Vol 11, No 1 (2022)
Case report
Published online: 2022-02-14

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Thyroid storm presenting with severe hypoglycemia: a case report

Pradeep G. Talwalkar1
Clin Diabetol 2022;11(1):57-59.

Abstract

We present a case of thyroid storm with severe hypoglycemia in an elderly woman with a known history of type 2 diabetes mellitus and hyperthyroidism. Our case report highlights the need for prompt diagnosis and treatment of thyroid crisis and also to make the clinician aware of the possibility of an extremely rare and unlikely association between thyroid crisis and severe hypoglycemia. To the best of the author’s knowledge, such a rare case is reported for the first time in Indian literature.

case report

ISSN 2450–7458
e-ISSN 2450–8187

Thyroid storm presenting with severe hypoglycemia: a case report

Pradeep G. Talwalkar
Dhanwantari Hospital & Research Centre, Dadar, Mumbai, India.

Address for correspondence:

Dr Pradeep G. Talwalkar

Dhanwantari Hospital & Research Centre

Dadar, Mumbai, India

e-mail: pg_talwalkar@hotmail.com

Clinical Diabetology 2022, 11; 1: 57–59

DOI: 10.5603/DK.a2022.0009

Received: 20.11.2021 Accepted: 3.02.2022

ABSTRACT

We present a case of thyroid storm with severe hypoglycemia in an elderly woman with a known history of type 2 diabetes mellitus and hyperthyroidism. Our case report highlights the need for prompt diagnosis and treatment of thyroid crisis and also to make the clinician aware of the possibility of an extremely rare and unlikely association between thyroid crisis and severe hypoglycemia. To the best of the author’s knowledge, such a rare case is reported for the first time in Indian literature. (Clin Diabetol 2022, 11; 1: 57–59)

Keywords: hypoglycemia, thyroid crisis, thyrotoxicosis, type 2 diabetes

Introduction

A thyroid storm, also known as “thyroid crisis”, is a rare life-threatening manifestation of thyrotoxicosis characterized by exaggerated symptoms [1]. The exact incidence of this condition is difficult to approximate on account of its rare occurrence. Nationwide surveys in Japan revealed a mortality rate of > 10%, with an estimated incidence of 0.20/100 000/year in hospitalized patients [2]. In the US, the incidence of thyroid storms between 2004 and 2013 ranged from 0.57 to 0.76 cases/100 000 persons/year, with an incidence of 4.8–5.6/100 000 hospitalized patients/year. Females have a higher preponderance towards thyroid storm, with all age groups being affected [3]. Predisposing factors leading to thyroid crisis encompass abrupt discontinuation of anti-thyroid agents, surgery, trauma, acute illnesses like infections, diabetic ketoacidosis, acute myocardial infarction, cerebrovascular accident, cardiac failure, drug reaction, parturition, recent use of iodinated contrast medium, radioiodine therapy, burns, stroke, side effects to certain medications (e.g. amiodarone, anesthetics, salicylates) but, can also occur without an apparent cause [4, 5]. A thyroid storm might result in multiple organ failure as the body is overwhelmed by excess thyroid hormone and makes an effort to compensate for the condition [6].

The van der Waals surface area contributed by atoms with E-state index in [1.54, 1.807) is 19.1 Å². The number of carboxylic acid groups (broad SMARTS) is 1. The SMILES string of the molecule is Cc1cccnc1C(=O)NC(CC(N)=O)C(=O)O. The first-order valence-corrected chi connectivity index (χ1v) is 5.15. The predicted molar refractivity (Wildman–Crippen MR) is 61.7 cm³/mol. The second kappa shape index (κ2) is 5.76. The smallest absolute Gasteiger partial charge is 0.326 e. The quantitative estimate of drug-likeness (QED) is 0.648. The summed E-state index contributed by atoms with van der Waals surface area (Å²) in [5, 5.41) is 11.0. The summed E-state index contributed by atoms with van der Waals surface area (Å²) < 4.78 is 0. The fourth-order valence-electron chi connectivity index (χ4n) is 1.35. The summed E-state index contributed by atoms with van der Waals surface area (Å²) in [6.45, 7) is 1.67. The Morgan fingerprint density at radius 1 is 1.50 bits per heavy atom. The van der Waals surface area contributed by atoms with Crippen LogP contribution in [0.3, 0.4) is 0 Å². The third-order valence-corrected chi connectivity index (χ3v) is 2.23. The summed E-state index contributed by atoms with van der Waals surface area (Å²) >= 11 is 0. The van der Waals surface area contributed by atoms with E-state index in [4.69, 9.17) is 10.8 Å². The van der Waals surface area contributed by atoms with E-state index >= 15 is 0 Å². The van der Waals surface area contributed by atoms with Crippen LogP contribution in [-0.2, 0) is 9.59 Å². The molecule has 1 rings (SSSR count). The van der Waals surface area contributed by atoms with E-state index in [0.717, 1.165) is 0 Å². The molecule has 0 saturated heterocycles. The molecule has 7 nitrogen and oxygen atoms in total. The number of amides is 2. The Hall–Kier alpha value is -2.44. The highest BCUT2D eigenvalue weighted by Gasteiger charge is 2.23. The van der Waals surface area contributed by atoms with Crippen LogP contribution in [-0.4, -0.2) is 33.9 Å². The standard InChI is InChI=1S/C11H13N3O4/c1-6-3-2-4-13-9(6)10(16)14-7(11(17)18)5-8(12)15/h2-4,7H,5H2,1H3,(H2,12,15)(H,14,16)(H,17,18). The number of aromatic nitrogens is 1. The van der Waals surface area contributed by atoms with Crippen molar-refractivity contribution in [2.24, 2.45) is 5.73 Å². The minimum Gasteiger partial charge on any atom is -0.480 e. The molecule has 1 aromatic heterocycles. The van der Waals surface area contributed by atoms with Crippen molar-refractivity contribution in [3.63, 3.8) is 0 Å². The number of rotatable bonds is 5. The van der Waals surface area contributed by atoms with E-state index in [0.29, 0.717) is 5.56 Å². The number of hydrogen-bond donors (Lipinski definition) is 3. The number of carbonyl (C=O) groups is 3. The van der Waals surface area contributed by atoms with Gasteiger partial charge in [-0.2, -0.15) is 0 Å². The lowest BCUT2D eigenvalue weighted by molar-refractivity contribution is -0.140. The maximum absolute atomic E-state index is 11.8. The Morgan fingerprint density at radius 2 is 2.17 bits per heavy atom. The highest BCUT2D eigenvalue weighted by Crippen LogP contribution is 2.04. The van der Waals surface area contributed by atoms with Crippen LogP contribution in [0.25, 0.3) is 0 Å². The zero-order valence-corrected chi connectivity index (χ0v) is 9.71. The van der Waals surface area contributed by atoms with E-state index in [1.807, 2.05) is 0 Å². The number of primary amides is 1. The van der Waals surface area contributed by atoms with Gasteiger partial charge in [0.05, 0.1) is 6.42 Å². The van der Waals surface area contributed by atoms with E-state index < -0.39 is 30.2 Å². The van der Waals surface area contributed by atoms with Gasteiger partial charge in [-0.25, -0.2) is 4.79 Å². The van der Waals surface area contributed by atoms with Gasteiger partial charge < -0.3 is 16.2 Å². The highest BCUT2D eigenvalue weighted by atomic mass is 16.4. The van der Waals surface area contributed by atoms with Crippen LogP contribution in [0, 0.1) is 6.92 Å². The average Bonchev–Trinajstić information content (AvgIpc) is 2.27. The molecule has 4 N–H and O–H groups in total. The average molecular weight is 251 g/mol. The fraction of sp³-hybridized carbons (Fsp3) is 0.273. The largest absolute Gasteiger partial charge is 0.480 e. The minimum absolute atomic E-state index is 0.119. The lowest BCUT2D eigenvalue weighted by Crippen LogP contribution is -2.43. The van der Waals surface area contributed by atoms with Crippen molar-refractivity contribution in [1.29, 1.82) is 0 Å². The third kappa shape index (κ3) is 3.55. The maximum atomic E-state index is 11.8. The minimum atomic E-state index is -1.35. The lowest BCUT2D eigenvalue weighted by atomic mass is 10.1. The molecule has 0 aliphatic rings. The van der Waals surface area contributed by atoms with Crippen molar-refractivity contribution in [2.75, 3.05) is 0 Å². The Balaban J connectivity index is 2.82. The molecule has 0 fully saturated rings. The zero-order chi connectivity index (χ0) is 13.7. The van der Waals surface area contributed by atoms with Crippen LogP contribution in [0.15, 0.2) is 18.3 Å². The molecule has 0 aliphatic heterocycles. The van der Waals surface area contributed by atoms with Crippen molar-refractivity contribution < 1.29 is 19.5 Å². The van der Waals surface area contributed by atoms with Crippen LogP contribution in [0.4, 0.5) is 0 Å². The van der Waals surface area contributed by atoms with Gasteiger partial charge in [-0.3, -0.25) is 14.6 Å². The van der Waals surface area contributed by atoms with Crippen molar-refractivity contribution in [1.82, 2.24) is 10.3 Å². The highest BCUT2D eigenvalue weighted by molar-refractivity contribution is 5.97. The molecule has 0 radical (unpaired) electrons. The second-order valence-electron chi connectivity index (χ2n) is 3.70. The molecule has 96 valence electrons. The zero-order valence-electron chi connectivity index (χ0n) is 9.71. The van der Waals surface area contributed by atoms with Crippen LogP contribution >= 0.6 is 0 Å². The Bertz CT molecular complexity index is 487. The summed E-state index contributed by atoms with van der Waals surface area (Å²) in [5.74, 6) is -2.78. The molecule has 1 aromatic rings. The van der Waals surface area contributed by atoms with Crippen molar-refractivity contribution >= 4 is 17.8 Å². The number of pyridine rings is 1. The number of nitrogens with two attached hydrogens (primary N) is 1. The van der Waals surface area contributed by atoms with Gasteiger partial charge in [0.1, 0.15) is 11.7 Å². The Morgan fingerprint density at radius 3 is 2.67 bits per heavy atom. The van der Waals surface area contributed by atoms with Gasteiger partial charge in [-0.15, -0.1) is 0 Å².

We present here a unique case of a woman with a known history of long-standing type 2 diabetes and hyperthyroidism who presented with severe hypoglycemia requiring hospitalization. The presence of manifestations of very severe thyrotoxicosis led us to suspect a thyroid storm.

Case report

A 67-year-old female, known case of type 2 diabetes mellitus (10 years) and hyperthyroidism (2 years), presented with extreme exhaustion, drowsiness, confusion, and abnormal behavior while on regular treatment with glimepiride 2 mg, metformin 1000 mg daily, and carbimazole 5 mg thrice daily. Precipitating and predisposing factors for hypoglycemia such as poor food intake, vomiting, renal impairment, and excessive physical activity were absent. Physical examination in the clinic revealed tachycardia (pulse, 130 beats/min) and mild hypertension (blood pressure, 140/94 mmHg). A glucometer reading showed her random capillary glucose level as 39 mg%, for which she was immediately administered 6 teaspoonfuls of oral glucose.

The patient was immediately hospitalized, oral anti-diabetic agents were withdrawn and 100 mL of 25% glucose as an intravenous (i.v.) bolus followed by an infusion of 5% glucose at 50 mL/hr for 5 hours were initiated. At baseline, a laboratory reading of random plasma glucose was 41 mg%, while her renal and hepatic functions, complete blood count, urine routine, electrolytes, calcium, and phosphorus levels were within normal limits. An electrocardiogram confirmed sinus tachycardia. The patient was started on metoprolol 25 mg twice daily to control tachycardia and blood pressure, and the dose of carbimazole was doubled to 10 mg thrice daily; hydrocortisone was started at 100 mg i.v. per 8 hours. The thyroid function test report, available after 2 days, confirmed severe thyrotoxicosis (Tab. 1).